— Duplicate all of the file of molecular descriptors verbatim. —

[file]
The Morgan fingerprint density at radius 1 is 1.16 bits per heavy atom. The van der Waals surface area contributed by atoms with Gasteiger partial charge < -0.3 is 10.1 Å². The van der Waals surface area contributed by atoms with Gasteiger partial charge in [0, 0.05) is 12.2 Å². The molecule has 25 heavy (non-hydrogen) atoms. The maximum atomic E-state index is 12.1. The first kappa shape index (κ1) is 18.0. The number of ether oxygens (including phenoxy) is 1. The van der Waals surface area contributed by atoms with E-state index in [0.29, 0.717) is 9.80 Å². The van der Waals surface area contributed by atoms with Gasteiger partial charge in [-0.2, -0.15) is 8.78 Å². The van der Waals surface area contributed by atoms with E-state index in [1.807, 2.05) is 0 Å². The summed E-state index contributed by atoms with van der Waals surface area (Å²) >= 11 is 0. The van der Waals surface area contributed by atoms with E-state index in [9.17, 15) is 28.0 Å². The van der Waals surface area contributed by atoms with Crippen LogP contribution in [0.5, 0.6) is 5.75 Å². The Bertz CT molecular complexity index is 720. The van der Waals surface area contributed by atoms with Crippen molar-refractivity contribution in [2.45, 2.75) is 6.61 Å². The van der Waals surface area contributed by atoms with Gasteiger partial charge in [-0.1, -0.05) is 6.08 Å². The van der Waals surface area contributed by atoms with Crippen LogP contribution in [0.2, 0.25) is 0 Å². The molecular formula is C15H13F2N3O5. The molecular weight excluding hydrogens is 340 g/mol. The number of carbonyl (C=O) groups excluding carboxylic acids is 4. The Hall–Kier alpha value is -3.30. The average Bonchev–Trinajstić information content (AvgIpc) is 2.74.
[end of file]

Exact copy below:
The Morgan fingerprint density at radius 1 is 1.16 bits per heavy atom. The van der Waals surface area contributed by atoms with Gasteiger partial charge < -0.3 is 10.1 Å². The van der Waals surface area contributed by atoms with Gasteiger partial charge in [0, 0.05) is 12.2 Å². The molecule has 25 heavy (non-hydrogen) atoms. The maximum atomic E-state index is 12.1. The first kappa shape index (κ1) is 18.0. The number of ether oxygens (including phenoxy) is 1. The van der Waals surface area contributed by atoms with E-state index in [0.29, 0.717) is 9.80 Å². The van der Waals surface area contributed by atoms with Gasteiger partial charge in [-0.2, -0.15) is 8.78 Å². The van der Waals surface area contributed by atoms with E-state index in [1.807, 2.05) is 0 Å². The summed E-state index contributed by atoms with van der Waals surface area (Å²) >= 11 is 0. The van der Waals surface area contributed by atoms with E-state index in [9.17, 15) is 28.0 Å². The van der Waals surface area contributed by atoms with Crippen LogP contribution in [0.5, 0.6) is 5.75 Å². The Bertz CT molecular complexity index is 720. The van der Waals surface area contributed by atoms with Crippen molar-refractivity contribution in [2.45, 2.75) is 6.61 Å². The van der Waals surface area contributed by atoms with Gasteiger partial charge in [-0.1, -0.05) is 6.08 Å². The van der Waals surface area contributed by atoms with Crippen LogP contribution in [0.2, 0.25) is 0 Å². The molecular formula is C15H13F2N3O5. The molecular weight excluding hydrogens is 340 g/mol. The number of carbonyl (C=O) groups excluding carboxylic acids is 4. The Hall–Kier alpha value is -3.30. The average Bonchev–Trinajstić information content (AvgIpc) is 2.74.